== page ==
Diet chart for Diabetic patients is not much different from healthy eating style, we have forget the basics our grandmothers told us, Indian cooking is based on Ayurveda which is a 5,000 year-plus-old Indian health science. I can say if you can go back and think what were you eating 30 / 40 years ago and follow the same you will no more need diabetic diet chart to control or reverse your diabetes. reverse your diabetes Ayuvveda is an ancient science which actually discovered how cooking and the time taken to cook can change the composition of a particular food and its effect on the body. few examples are lycopene in tomatoes, which enhances while cooking can be used by the body more effectively. Tempering onion with hing balances the diuretic properties in onion that makes it good for cough and cold and helps in digestion deep frying onions till they turn brown will only make them loose all their nutrients and even cause acidity. That’s why our grand mothers used to recommend frying onions till they turn translucent. Most of our food practices have been passed down from one generation to the next through the oral tradition. This includes what to eat, how to eat, how much to eat and when to stop eating. Now we are asking some one else who really don't know about all these except our Grandmother, Did you ever wonder why food cooked by Grandmother tastes so well and we feel so good after we eat ? this is because Grandmother knows it all. ​My diet chart contains all Indian recipes because I believe in Indian Food wisdom ​No of varieties Cooking sequence Right ingredients Every recipe have more than 10 ingredients, more ingredients - more nutrition - no to garam masala please. Just rewind back to 1970's or 80's and study what were you eating and include them in your fo Continue reading >>

Chana Dal

Chana Dal

Like most people with diabetes I seem to be on an endless quest for good-tasting food that won't play havoc with my blood sugar levels. What I keep looking for is food low in saturated fat, without any transfats, and packed with nutritious carbohydrates. The problem is that many foods high in carbohydrates send our blood sugar levels skyrocketing. But when I found the food of my dreams a couple of years ago, I ignored it because I had no idea what it was. This food—chana dal—is practically unknown in the West, but is becoming available here too. Chana dal is a bean that comes from India, where they appreciate it very much. My interest in chana dal began when I started gathering information for my Web page about the glycemic index, which ranks foods on how they effect our blood sugar levels. This index measures how much your blood sugar increases in the two or three hours after eating. The glycemic index is about foods high in carbohydrates. Foods high in fat or protein don't cause your blood sugar level to rise much. But the problem, many experts believe, is that people with diabetes should limit how much fat and protein they eat. A lot of people still think that it is plain table sugar that people with diabetes need to avoid. The experts used to say that, but the glycemic index shows that even complex carbohydrates, like baked potatoes, can be even worse. Gathering studies for my glycemic index page, a couple of years ago I stumbled on references in the professional literature to something called "Bengal gram dal." I included it, although I didn't know what it was. Then, someone sent me e-mail asking about it. My initial reaction was to take Bengal gram dal out of the glycemic index, because the number was almost unbelievably low. It has almost no effect on your bl Continue reading >>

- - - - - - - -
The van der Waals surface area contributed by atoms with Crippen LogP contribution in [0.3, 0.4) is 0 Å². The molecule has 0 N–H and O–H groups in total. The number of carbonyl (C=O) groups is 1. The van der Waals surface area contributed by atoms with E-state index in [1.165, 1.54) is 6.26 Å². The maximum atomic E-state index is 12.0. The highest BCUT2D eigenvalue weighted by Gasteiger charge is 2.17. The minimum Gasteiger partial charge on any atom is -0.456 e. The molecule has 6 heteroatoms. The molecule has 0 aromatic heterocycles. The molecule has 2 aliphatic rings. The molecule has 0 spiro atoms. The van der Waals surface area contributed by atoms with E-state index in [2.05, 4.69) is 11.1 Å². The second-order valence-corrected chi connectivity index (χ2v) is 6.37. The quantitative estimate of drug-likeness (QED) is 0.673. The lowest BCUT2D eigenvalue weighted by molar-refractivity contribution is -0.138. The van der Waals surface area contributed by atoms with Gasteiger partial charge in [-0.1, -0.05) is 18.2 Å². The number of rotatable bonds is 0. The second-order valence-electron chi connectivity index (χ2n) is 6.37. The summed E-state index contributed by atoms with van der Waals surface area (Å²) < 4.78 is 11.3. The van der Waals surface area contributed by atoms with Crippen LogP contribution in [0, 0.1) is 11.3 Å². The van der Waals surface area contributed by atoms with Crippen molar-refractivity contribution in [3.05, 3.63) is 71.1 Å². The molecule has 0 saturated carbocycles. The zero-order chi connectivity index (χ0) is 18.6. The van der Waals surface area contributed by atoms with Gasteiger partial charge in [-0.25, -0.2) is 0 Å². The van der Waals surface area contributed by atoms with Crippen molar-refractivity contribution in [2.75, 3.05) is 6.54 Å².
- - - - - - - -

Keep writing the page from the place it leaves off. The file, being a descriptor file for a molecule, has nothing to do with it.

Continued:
The Hidden Danger Of Diabetes

The Hidden Danger Of Diabetes